Even people who love and admire their parents can be afraid of turning into them. Jocelyn Towne’s pleasing, minor-key amnesia drama I Am I takes that premise to a troubling extreme. Towne, a first-time director who also wrote the screenplay, plays Rachel, a married woman in her 30s whose mother has just died. At her funeral, Rachel encounters a confused man she quickly recognizes as her biological father Gene (Kevin Tighe), who hasn’t been in contact since she was an infant. Now a septuagenarian resident of an assisted-living home, Gene suffers from severe retrograde amnesia, believing himself to be 34 years old and only recently returned from his tour of duty in Vietnam. But he’s functional and happy in his delusion. When he mistakes Rachel for her own mother—the woman Rachel has just buried and is still mourning, but whom Gene thinks he has merely lost to another man, specifically Rachel’s stepfather—Rachel decides to indulge the old-timer’s sunny fantasy.
There follows a courtship, of sorts, as Rachel gets to know her father for the first time. It’s a mercifully chaste courtship, although the incestuous possibilities give the proceedings a deliberate, unsettling tension, especially once Rachel starts dressing in her mom’s old clothes for her afternoons with dad. Curiously, she comes off as the one more likely to cross an inviolable boundary during their outings. (There’s also a hint of flirtation between Rachel and Gene’s studly young caretaker, played by Jason Ritter.) Gene just seems grateful that the woman of his dreams has given him a second chance, one he isn’t going to blow by being too pushy.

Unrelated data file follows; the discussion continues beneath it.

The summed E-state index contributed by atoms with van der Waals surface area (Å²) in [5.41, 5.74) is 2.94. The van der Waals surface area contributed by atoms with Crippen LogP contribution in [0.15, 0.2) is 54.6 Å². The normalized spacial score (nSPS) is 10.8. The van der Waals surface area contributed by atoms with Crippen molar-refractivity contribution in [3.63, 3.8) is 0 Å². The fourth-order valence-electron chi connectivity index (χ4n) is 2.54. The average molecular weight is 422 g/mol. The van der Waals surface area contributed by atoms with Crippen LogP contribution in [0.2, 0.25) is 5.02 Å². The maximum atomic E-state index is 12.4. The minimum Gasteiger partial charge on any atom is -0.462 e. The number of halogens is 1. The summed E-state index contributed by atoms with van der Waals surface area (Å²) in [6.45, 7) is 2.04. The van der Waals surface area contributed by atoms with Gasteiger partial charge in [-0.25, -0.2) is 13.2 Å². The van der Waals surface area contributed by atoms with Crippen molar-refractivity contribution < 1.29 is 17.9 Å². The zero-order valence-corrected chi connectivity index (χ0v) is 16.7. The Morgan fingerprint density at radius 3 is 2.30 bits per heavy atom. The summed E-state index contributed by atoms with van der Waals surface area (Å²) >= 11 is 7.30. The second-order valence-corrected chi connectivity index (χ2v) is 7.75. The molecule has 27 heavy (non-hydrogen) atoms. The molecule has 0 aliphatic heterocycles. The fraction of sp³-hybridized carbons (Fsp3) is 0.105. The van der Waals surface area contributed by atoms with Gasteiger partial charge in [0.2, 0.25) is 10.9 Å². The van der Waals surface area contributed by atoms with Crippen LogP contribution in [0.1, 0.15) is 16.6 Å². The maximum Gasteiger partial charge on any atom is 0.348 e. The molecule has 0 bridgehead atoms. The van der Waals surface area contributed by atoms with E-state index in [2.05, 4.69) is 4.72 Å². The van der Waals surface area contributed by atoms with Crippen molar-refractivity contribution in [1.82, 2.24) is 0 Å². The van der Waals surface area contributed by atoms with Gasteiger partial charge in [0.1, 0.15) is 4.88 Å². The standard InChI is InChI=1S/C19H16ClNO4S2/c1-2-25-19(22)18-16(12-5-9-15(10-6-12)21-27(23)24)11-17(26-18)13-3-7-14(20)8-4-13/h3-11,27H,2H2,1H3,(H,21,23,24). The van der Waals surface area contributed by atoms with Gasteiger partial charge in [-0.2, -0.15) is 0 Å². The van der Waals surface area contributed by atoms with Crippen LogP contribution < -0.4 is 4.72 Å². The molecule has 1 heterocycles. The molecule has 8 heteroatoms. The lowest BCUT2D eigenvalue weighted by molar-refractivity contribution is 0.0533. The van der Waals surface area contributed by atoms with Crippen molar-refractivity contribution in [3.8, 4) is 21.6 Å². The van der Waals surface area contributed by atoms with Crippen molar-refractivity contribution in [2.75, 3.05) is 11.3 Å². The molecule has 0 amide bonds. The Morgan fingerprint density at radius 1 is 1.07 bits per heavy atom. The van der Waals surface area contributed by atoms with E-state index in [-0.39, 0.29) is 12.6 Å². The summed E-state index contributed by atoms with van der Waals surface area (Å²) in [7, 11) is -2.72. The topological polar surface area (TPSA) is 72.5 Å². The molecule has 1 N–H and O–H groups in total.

As a writer, Towne has a good handle of how the emotional shockwaves of this touching but also potentially destructive relationship ripple through the other members of Rachel’s family, including her much-older husband (James Morrison) and her stepfather (Josh Clark), who’s dealing with his own grief for his wife. Simon Helberg, Towne’s real-life husband, has a supporting role as her stepbrother, as if the bonds of familial vs. erotic love weren’t already murky enough.
The performances, particularly from Towne and Tighe, go a long way toward making the story’s improbabilities seem trivial. Rachel’s stepfather observes that she’d always wanted to reconnect with her birth father, but her mom prevented it. That’s a plausible-enough explanation for their lack of communication when Rachel is a child, but not when she’s pushing 40 and her dad apparently still lives in the same city.
Still, the question of how to deal with severely mentally ill people we love—whether to force them to reckon with painful reality, or simply to try let them enjoy their remaining years in deluded comfort—is sufficiently dramatic to paper over the coincidences and the potential creepiness. Towne serves her character’s dissolution and redemption better as a performer than she does as a director, where she too often relies on pop songs by the likes of Fleet Foxes or Alexis & Sam (who also composed the score) to set a scene’s emotional hue. But she finds a way to end the movie that feels hopeful without resorting to the sort of comforting fictions her character does. Her modest film is punctuated with a modest miracle.